When Sen.Cynthia Lummis (R-Wy.) and Sen. Kirsten Gillibrand (D-NY) dropped their crypto mega-bill earlier this week, crypto natives breathed a sigh of relief. There were no sweeping prohibitions or bans embedded in its 69-pages of legislation, nor draconian measures that would further damage confidence in a sector struggling to weather a grinding bear market.
Then, as everyone read the fine print, came the head-scratching. Some of its provisions appear to be “technologically infeasible,” in the words of one crypto lawyer.
Classified as Commodities
The Responsible Financial Innovation Act is the most comprehensive and important piece of proposed legislation on crypto to hit Capitol Hill to date. Even as lobbyists, lawyers, and legislators digest and analyze its measures, a bevy of potential changes have already made headlines.
For starters, the bill would classify most cryptocurrencies as commodities, rather than securities, potentially saving the industry from the U.S. Securities and Exchange Commission’s hard line toward the industry and costly reporting and registration requirements.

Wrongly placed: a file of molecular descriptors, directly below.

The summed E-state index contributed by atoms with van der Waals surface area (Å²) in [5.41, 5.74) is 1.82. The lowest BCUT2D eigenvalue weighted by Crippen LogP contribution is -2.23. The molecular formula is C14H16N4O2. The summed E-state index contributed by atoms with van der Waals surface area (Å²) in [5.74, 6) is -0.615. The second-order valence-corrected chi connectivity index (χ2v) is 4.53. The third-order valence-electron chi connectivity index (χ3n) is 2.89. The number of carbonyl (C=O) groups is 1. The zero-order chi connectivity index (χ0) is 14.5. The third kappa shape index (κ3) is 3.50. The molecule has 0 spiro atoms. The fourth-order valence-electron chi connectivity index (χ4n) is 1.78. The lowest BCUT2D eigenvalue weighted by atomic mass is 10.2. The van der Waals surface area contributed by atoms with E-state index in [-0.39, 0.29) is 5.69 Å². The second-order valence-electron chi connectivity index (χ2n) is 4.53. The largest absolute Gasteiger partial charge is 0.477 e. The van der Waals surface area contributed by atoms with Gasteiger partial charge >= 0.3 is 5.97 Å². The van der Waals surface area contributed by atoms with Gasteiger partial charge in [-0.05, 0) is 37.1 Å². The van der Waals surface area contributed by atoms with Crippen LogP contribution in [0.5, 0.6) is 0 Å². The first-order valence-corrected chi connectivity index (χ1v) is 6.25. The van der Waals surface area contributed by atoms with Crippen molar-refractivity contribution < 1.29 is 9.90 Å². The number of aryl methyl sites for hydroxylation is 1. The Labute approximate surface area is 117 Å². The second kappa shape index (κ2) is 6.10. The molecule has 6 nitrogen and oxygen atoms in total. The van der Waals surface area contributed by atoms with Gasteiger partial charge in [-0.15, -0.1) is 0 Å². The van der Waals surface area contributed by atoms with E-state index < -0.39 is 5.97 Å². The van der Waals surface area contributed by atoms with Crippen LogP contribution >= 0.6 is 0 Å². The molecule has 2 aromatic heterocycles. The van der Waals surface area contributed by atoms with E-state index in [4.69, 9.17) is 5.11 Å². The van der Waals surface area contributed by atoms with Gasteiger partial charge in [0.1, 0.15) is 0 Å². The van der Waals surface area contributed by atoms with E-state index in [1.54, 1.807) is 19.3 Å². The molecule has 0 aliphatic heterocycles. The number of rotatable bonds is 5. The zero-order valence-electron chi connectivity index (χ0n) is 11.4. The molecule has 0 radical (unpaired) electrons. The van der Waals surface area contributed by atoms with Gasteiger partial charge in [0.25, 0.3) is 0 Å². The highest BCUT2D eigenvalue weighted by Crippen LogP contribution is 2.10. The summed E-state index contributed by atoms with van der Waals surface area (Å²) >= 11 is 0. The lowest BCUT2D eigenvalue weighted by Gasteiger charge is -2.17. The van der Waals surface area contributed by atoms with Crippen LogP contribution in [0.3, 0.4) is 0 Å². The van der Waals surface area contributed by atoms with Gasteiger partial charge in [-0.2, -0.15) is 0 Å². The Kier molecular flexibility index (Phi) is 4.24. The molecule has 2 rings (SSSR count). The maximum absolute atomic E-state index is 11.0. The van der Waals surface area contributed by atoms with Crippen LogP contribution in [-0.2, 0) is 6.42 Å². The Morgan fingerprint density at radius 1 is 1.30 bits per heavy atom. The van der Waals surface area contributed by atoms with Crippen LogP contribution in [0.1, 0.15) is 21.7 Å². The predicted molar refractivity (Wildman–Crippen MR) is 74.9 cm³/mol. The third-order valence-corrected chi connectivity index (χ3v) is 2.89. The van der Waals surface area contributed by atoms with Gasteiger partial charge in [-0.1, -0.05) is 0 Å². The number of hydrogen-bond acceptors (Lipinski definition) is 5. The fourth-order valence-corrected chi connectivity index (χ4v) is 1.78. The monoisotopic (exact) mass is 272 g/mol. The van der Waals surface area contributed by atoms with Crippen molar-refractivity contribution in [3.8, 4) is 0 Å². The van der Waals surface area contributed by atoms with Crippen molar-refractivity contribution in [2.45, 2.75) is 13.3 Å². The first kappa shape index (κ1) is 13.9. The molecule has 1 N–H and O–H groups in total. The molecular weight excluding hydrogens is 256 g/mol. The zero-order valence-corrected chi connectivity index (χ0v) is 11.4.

The big question is what does the bill mean for DeFi and the dream of cutting intermediaries out of our financial lives and fomenting a more equitable and transparent system?
Crypto-focused attorneys who spoke to The Defiant this week believe the bill, if it becomes law, would have little effect on existing decentralized protocols — at least as it’s written now. “The main focus of the Lummis/Gillibrand bill is centralized crypto asset service providers,” Rebecca Rettig, general counsel for Aave, said in an interview. “It does not today … impact the operation or the way that the Aave protocol works.”
But there’s a hitch, and it’s a doozy, according to Brandon Ferrick, general counsel at Injective Labs, a research and development company focused on creating “decentralized finance solutions.”
The bill attempts to regulate “digital asset exchanges,” and acknowledges those exchanges can be centralized or decentralized. The law does not, however, provide a definition for “decentralized exchange.”
“Is a decentralized platform for the purposes of this an AMM?” Ferrick wondered. “Is it a liquidity pool? Is it the underlying protocol? Is it the front-end?”